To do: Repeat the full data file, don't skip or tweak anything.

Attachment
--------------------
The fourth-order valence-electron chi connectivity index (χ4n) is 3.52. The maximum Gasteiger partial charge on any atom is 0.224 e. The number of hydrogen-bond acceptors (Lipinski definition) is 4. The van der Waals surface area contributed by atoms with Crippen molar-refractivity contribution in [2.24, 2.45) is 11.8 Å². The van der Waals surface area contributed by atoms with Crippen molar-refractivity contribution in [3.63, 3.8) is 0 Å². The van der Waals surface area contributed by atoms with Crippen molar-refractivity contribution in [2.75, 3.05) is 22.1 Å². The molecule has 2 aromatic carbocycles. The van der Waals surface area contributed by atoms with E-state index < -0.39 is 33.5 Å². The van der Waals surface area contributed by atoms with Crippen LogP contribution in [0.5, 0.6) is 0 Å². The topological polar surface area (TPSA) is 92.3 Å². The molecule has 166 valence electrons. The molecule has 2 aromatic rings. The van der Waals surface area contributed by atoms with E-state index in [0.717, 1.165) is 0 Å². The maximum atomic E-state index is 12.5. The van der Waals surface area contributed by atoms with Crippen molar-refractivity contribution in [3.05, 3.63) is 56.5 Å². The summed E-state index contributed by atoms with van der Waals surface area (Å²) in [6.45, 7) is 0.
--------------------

The fourth-order valence-electron chi connectivity index (χ4n) is 3.52. The maximum Gasteiger partial charge on any atom is 0.224 e. The number of hydrogen-bond acceptors (Lipinski definition) is 4. The van der Waals surface area contributed by atoms with Crippen molar-refractivity contribution in [2.24, 2.45) is 11.8 Å². The van der Waals surface area contributed by atoms with Crippen molar-refractivity contribution in [3.63, 3.8) is 0 Å². The van der Waals surface area contributed by atoms with Crippen molar-refractivity contribution in [2.75, 3.05) is 22.1 Å². The molecule has 2 aromatic carbocycles. The van der Waals surface area contributed by atoms with E-state index < -0.39 is 33.5 Å². The van der Waals surface area contributed by atoms with Crippen LogP contribution in [0.5, 0.6) is 0 Å². The topological polar surface area (TPSA) is 92.3 Å². The molecule has 166 valence electrons. The molecule has 2 aromatic rings. The van der Waals surface area contributed by atoms with E-state index in [0.717, 1.165) is 0 Å². The maximum atomic E-state index is 12.5. The van der Waals surface area contributed by atoms with Crippen molar-refractivity contribution in [3.05, 3.63) is 56.5 Å². The summed E-state index contributed by atoms with van der Waals surface area (Å²) in [6.45, 7) is 0.